Mosquitoes can act as vectors for many disease-causing viruses and parasites. Infected mosquitoes carry these organisms from person to person without exhibiting symptoms themselves. Mosquito-borne diseases include:
- Viral diseases, such as yellow fever, dengue fever and chikungunya, transmitted mostly by Aedes aegypti. Dengue fever is the most common cause of fever in travelers returning from the Caribbean, Central America, South America, and South Central Asia. This disease is spread through the bites of infected mosquitoes and cannot be spread person to person.
Severe dengue can be fatal, but with good treatment, less than 1% of patients die from dengue.
- The parasitic diseases collectively called malaria, caused by various species ofPlasmodium, carried by mosquitoes of the genus Anopheles
- Lymphatic filariasis (the main cause of elephantiasis) which can be spread by a wide variety of mosquito species
- West Nile virus is a concern in the United States, but there are no reliable statistics on worldwide cases.
- Eastern equine encephalitis virus is a concern in the eastern United States.
- Tularemia, a bacterial disease caused by Francisella tularensis, is variously transmitted, including by biting flies. Culexand Culiseta are vectors of tularemia, as well as arbovirus infections such as West Nile virus.
Potential transmission of HIV was originally a public health concern, but practical considerations and detailed studies of epidemiological patterns suggest that any transmission of the HIV virus by mosquitoes is at worst extremely unlikely.
Various species of mosquitoes are estimated to transmit various types of disease to more than 700 million people annually in Africa, South America, Central America, Mexico, Russia, and much of Asia, with millions of resultant deaths. At least two million people annually die of these diseases, and the morbidity rates are many times higher still.
Methods used to prevent the spread of disease, or to protect individuals in areas where disease is endemic, include:
- Vector control aimed at mosquito control or eradication
- Disease prevention, using prophylactic drugs and developing vaccines
- Prevention of mosquito bites, with insecticides, nets, and repellents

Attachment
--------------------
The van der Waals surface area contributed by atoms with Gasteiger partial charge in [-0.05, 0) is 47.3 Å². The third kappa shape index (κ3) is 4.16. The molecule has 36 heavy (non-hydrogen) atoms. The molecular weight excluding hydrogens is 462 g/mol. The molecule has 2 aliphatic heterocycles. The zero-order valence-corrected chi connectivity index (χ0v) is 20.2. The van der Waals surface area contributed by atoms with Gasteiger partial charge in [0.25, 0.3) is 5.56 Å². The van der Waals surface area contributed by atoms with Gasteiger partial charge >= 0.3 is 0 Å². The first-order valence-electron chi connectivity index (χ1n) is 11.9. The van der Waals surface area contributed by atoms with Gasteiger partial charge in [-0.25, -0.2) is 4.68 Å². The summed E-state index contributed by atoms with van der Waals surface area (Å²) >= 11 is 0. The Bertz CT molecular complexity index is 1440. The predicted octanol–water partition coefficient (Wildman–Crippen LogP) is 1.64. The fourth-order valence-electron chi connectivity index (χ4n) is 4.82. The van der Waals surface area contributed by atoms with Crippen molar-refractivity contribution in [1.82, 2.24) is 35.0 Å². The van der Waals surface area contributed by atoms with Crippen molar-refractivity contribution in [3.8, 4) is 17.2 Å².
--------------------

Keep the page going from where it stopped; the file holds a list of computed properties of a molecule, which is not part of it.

Since most such diseases are carried by “elderly” female mosquitoes, some scientists have suggested focusing on these to avoid the evolution of resistance.
Many methods are used for mosquito control. Depending on the situation, the most important usually include:
- source reduction (e.g., removing stagnant water)
- biocontrol (e.g. importing natural predators such as dragonflies)
- trapping, and/or insecticides to kill larvae or adults
- exclusion (mosquito nets and window screening)
“Source reduction” means elimination of breeding places of mosquitoes. It includes engineering measures such as filling, leveling and drainage of breeding places, and water management (such as intermittent irrigation). Source reduction can also be done by making water unsuitable for mosquitoes to breed, for example, by changing salinity of water. Some specific measures are:
- For Culex: abolition of domestic and peridomestic sources of water suitable for breeding, for example removal and disposal of sewage and other waste water
- For Aedes: eliminating incidental containers such as discarded tins, crockery, pots, broken bottles, and coconut shells
- For Anopheles: abolish breeding places by filling or drainage
- For Mansonia: removal of aquatic plants manually or by application of herbicides
Details of the biology of different species of mosquitoes differ too widely for any limited set of rules to be sufficient in all circumstances. However, the foregoing are the most economical and practical measures for most purposes. The importance of peridomestic control arises largely because most species of mosquitoes rarely travel more than a few hundred meters unless the wind is favorable.